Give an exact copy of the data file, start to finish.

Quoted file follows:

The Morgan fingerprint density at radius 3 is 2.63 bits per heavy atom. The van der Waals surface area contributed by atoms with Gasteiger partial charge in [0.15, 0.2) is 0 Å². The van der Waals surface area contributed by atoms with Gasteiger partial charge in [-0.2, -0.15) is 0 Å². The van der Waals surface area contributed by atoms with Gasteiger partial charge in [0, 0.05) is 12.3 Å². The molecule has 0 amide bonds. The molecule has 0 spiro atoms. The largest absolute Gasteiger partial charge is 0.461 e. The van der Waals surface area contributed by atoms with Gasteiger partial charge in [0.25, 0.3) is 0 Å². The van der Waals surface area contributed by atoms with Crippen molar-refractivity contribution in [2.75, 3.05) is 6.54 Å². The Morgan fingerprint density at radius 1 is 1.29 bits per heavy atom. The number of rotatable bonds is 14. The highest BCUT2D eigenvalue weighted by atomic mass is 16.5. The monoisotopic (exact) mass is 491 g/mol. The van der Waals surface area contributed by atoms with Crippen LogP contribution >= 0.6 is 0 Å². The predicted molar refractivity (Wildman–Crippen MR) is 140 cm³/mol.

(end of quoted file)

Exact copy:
The Morgan fingerprint density at radius 3 is 2.63 bits per heavy atom. The van der Waals surface area contributed by atoms with Gasteiger partial charge in [0.15, 0.2) is 0 Å². The van der Waals surface area contributed by atoms with Gasteiger partial charge in [-0.2, -0.15) is 0 Å². The van der Waals surface area contributed by atoms with Gasteiger partial charge in [0, 0.05) is 12.3 Å². The molecule has 0 amide bonds. The molecule has 0 spiro atoms. The largest absolute Gasteiger partial charge is 0.461 e. The van der Waals surface area contributed by atoms with Gasteiger partial charge in [0.25, 0.3) is 0 Å². The van der Waals surface area contributed by atoms with Crippen molar-refractivity contribution in [2.75, 3.05) is 6.54 Å². The Morgan fingerprint density at radius 1 is 1.29 bits per heavy atom. The number of rotatable bonds is 14. The highest BCUT2D eigenvalue weighted by atomic mass is 16.5. The monoisotopic (exact) mass is 491 g/mol. The van der Waals surface area contributed by atoms with Crippen LogP contribution >= 0.6 is 0 Å². The predicted molar refractivity (Wildman–Crippen MR) is 140 cm³/mol.